Filed Under (Honda) by admin on 29-01-2011
position when it comes to the environment. We continue to develop low-emission technologies for our current and future motorcycles, ATVs, scooters and personal watercraft. We already produce models that exceed the stringent 2008 CARB emissions requirements years ahead of schedule. And that’s the kind of performance everybody can appreciate. BE A RESPONSIBLE RIDER. Riding a motorcycle is an exercise in responsibility—to yourself, to others, to the environment and to the sport. So remember, wear a helmet, eye protection and protective clothing whenever you ride. Never ride under the influence of drugs or alcohol, and never use the street as a racetrack. Inspect your motorcycle before riding, read your owner’s manual, and see your local Honda Dealer concerning reimbursement through the Honda Rider’s Club of America™for Motorcycle Safety Foundation (MSF) rider training.* Always obey local laws, use common sense, and respect the rights of others when you ride. Make sure you have a proper license when riding on public roads, and never modify your motorcycle’s exhaust system. 03 SPECIFICATIONS ACCESSORIES VALKYRIE Log on to our website at honda.com for more information about Honda Genuine Accessories . On a bike like the Valkyrie, you can never have too much chrome. And that’s precisely why we offer our Chrome Sidecovers and Chrome Swingarm-Pivot cover to help really brighten up these areas. Here’s one of our most popular Valkyrie accessory options. These Leather Saddlebags look great, hold plenty, and match some of the other leather accessories we have available. Got a long trip planned, or is winter right around the corner? Then make sure you take a look at-or should we say take a look through-a Honda Genuine Accessories Windshield for your new Valkyrie. GL1500CD 1520cc liquid-cooled horizontally opposed six-cylinder with belt-driven overhead camshafts Six 28mm constant-velocity carburetors 71.0 x 64.0mm Solid-state digital Five-speed constant-mesh Shaft 150/80R-17 radial 180/70R-16 radial Dual-disc with twin-piston calipers 28.9 inches 66.5 inches 5.3 gallons, including 1.1 gallon reserve 681 pounds Black Windshield, leather saddlebags, chrome exhaust tips, chrome rear carrier, CB transceiver kit, passenger CB talk switch, studded backrest pad, studded main seat, studded rear seat, deluxe backrest pad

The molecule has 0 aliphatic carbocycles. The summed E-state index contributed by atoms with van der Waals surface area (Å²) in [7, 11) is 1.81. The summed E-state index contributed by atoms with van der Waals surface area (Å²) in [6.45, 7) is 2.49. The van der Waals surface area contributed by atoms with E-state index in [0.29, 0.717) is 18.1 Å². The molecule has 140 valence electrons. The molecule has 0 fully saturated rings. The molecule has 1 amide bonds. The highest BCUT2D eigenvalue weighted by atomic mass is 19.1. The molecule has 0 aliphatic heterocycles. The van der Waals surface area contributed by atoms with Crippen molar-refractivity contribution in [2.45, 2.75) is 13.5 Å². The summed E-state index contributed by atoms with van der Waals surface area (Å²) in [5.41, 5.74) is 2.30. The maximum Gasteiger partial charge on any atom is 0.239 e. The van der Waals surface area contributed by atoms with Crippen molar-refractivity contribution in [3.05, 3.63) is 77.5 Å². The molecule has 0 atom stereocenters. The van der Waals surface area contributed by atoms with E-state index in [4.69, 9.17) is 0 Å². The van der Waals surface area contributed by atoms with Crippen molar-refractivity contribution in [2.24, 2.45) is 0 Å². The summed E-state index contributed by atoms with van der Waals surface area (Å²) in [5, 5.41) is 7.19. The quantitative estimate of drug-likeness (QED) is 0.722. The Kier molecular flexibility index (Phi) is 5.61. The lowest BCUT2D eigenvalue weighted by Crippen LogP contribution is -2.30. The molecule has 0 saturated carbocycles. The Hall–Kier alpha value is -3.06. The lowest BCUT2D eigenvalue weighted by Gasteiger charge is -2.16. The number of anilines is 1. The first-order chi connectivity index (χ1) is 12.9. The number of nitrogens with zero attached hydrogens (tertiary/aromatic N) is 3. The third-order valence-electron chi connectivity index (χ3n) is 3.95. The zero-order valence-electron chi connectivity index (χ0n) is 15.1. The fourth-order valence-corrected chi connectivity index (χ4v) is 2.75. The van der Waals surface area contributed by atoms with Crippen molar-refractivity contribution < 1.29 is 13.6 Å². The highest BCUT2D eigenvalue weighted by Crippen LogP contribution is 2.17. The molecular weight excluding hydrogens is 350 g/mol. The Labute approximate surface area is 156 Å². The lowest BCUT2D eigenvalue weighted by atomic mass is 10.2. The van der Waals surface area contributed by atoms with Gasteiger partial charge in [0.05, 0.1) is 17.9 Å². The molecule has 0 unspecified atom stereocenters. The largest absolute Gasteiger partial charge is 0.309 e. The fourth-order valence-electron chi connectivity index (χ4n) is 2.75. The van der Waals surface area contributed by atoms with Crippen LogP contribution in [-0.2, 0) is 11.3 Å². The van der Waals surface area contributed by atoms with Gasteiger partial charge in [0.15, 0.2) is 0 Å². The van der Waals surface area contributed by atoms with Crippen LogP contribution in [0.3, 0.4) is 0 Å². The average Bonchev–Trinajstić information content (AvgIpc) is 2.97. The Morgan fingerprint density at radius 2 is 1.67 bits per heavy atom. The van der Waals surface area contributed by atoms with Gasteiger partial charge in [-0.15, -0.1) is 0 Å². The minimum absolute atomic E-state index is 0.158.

Filed Under (Honda) by admin on 24-12-2011
MULTI-RATE SPRINGS AND THE ARS SYSTEM Depending on the application dual–rate springs are fitted on the shocks. Dual-rate springs are just that– a spring set with two separate rates. This is done with a short spring stacked on a longer spring. As both springs collapse they produce a soft, or initial, rate. The spring set will maintain this initial rate until the short spring stops compressing. At that point, the spring rate “crosses over” to the stiffer, or final, rate. This multi-rate system allows a soft initial rate for comfort on small bumps, but has the capability of soaking up the big pot-holes and other off road hazards. ARS stands for Adjustable Rate Suspension. ARS is available on some dual-rate spring 4-wheel ATV shocks. ARS differs from spring preload. The ARS system allows the rider to increase or decrease the load-carrying capacity of the shocks by turning a lever. Depending on the application and spring set, the rider can increase the load capacity of the shocks up to 50 percent. The average preloader that makes a half-inch increase in preload will HONDA 450E/S MOUNTING & ARS ADJUSTMENT INSTRUCTIONS Continued on next page. #TRX450 – 5/28/99 #TRX450 – 5/28/99 Fig. 1. Front shock installation. Note that the shock body is at the top with the shaft pointing down. ARS shown is in the unloaded position. Fig. 2. Rear shock mounting with ARS. Position the lever so that it will not come in contact with any vehicle parts around it. The cup can be rotated to reposition the lever if necessary.